Library JournalBurke, author of Learning the Internet: A Workbook for Beginners (Professional Media, LJ 4/1/96), has written an excellent introduction to Internet research, suitable for both students and general readers. In a clear, conversational style, he describes the types of resources available on the Internet, general net search tools, and tools for finding specific resources (e.g., people, companies, files). Also included are guidelines for evaluating and citing web materials. Unlike some other recent guides on Internet research, such as Ned Fielden and Maria Garrido's Internet Research: Theory and Practice (Professional Media, LJ 4/1/99), this one does not attempt to cover all aspects of the research process or list net resources for various disciplines. Instead, it emphasizes matching the search tool to the information need and teaching the principles of effective searching. This narrower focus makes for a more practical text that will help searchers at nearly all levels use the Internet more productively. Highly recommended for all professional collections.--Janet Crum, Oregon Health Sciences Univ. Lib., Portland Copyright 1999 Cahners Business Information.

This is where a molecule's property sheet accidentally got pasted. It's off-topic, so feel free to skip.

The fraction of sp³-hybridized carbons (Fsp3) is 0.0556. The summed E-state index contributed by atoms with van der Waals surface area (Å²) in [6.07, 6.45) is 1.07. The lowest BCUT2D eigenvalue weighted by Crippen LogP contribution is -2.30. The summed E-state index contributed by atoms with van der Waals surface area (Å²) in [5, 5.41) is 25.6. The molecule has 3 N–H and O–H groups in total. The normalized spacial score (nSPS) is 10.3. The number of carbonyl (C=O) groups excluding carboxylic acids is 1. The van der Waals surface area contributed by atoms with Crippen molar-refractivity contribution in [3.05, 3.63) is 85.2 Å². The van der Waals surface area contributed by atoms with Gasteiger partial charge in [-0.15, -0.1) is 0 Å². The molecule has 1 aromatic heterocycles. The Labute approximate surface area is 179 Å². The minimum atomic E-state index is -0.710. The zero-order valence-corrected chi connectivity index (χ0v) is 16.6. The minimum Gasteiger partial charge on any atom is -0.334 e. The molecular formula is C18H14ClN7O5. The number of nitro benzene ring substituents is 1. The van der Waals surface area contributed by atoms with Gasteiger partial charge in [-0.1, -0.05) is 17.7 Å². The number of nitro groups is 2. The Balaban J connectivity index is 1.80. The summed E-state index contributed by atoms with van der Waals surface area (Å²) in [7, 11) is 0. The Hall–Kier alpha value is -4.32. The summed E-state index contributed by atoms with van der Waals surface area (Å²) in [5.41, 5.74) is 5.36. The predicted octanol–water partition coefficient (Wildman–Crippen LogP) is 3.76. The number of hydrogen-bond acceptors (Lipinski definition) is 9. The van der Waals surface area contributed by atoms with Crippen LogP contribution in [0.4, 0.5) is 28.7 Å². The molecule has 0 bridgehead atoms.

BooknewsThis helpful introduction covers constructing and refining search terms; choosing the right search tool; finding facts, files, people, companies and products, discussions and advice, and just about anything else; assessing the reliability of Internet information; and citing Internet references. Appendices include search tools, fun and useful links, and a search strategy quick reference. Annotation c. by Book News, Inc., Portland, Or.
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